Secret meddling in foreign countries represents one of the most controversial aspects of US foreign policy. The group most closely associated with these covert activities is the Central Intelligence Agency (CIA). Yet for an institution operating in the shadows and shrouded in secrecy, it is remarkably well known inside the United States and around the world. The ‘Company,’ as termed by insiders, is frequently depicted in fiction, has a large online presence and is active on social media. Nonetheless, for many, the CIA acronym is a byword for covert intervention. In the Americas, the agency’s schemes to support select groups and overthrow others have cast a long shadow.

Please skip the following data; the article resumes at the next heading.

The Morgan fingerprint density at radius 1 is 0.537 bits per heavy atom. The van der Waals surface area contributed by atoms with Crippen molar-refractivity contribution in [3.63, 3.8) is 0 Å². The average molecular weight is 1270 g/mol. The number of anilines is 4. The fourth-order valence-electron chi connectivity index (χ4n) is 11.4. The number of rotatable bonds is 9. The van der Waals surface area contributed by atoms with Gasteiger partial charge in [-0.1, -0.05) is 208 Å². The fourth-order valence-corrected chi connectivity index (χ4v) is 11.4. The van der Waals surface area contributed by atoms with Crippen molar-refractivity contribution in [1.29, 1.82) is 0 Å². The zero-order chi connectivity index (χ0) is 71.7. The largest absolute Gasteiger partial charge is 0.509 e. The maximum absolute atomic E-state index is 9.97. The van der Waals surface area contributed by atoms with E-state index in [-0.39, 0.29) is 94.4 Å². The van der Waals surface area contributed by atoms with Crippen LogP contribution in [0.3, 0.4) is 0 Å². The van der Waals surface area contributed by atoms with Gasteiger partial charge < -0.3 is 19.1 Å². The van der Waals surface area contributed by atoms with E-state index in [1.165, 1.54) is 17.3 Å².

Since the USA was founded, officials have taken a keen interest in their Western hemisphere neighbours. As the country increased in size and influence, particularly during the nineteenth century, concerns over who ruled in the Americas grew more acute. In the 1823 State of the Union speech, President James Monroe opposed further European colonisation in the region. Drawing a distinction between Old World and New World affairs, the Monroe Doctrine stated that the USA would not interfere in European matters and famously warned Europeans against meddling on the continent.
Your organisation does not have access to this article.
Sign up today to give your students the edge they need to achieve their best grades with subject expertiseSubscribe